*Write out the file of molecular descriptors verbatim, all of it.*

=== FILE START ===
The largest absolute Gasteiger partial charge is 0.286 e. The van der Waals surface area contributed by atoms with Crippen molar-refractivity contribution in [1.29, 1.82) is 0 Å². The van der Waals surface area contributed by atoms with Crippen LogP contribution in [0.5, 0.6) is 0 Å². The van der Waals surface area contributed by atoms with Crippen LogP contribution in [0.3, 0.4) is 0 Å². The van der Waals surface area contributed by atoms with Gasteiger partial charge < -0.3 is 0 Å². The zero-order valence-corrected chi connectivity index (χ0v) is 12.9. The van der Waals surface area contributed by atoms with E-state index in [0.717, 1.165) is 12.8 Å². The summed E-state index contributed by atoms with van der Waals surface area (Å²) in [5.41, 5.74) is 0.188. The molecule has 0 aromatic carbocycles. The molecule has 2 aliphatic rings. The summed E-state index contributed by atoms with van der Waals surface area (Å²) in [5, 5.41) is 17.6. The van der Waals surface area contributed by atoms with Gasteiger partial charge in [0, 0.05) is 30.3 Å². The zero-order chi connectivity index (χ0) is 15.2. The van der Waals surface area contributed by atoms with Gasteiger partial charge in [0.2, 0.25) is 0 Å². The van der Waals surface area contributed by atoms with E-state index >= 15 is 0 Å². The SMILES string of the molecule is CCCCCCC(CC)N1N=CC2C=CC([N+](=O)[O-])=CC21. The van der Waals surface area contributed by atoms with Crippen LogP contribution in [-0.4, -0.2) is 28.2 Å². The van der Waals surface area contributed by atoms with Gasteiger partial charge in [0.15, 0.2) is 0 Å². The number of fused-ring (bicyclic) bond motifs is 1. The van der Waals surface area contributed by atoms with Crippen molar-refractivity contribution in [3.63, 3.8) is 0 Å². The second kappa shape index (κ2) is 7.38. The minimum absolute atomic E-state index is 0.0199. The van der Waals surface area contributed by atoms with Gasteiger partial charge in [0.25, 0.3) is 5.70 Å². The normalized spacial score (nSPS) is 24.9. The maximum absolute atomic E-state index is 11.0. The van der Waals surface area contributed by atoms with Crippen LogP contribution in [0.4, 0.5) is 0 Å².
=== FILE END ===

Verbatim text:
The largest absolute Gasteiger partial charge is 0.286 e. The van der Waals surface area contributed by atoms with Crippen molar-refractivity contribution in [1.29, 1.82) is 0 Å². The van der Waals surface area contributed by atoms with Crippen LogP contribution in [0.5, 0.6) is 0 Å². The van der Waals surface area contributed by atoms with Crippen LogP contribution in [0.3, 0.4) is 0 Å². The van der Waals surface area contributed by atoms with Gasteiger partial charge < -0.3 is 0 Å². The zero-order valence-corrected chi connectivity index (χ0v) is 12.9. The van der Waals surface area contributed by atoms with E-state index in [0.717, 1.165) is 12.8 Å². The summed E-state index contributed by atoms with van der Waals surface area (Å²) in [5.41, 5.74) is 0.188. The molecule has 0 aromatic carbocycles. The molecule has 2 aliphatic rings. The summed E-state index contributed by atoms with van der Waals surface area (Å²) in [5, 5.41) is 17.6. The van der Waals surface area contributed by atoms with Gasteiger partial charge in [0, 0.05) is 30.3 Å². The zero-order chi connectivity index (χ0) is 15.2. The van der Waals surface area contributed by atoms with Gasteiger partial charge in [0.2, 0.25) is 0 Å². The van der Waals surface area contributed by atoms with E-state index >= 15 is 0 Å². The SMILES string of the molecule is CCCCCCC(CC)N1N=CC2C=CC([N+](=O)[O-])=CC21. The van der Waals surface area contributed by atoms with Crippen LogP contribution in [-0.4, -0.2) is 28.2 Å². The van der Waals surface area contributed by atoms with Gasteiger partial charge in [0.15, 0.2) is 0 Å². The number of fused-ring (bicyclic) bond motifs is 1. The van der Waals surface area contributed by atoms with Crippen molar-refractivity contribution in [3.63, 3.8) is 0 Å². The second kappa shape index (κ2) is 7.38. The minimum absolute atomic E-state index is 0.0199. The van der Waals surface area contributed by atoms with Gasteiger partial charge in [0.25, 0.3) is 5.70 Å². The normalized spacial score (nSPS) is 24.9. The maximum absolute atomic E-state index is 11.0. The van der Waals surface area contributed by atoms with Crippen LogP contribution in [0.4, 0.5) is 0 Å².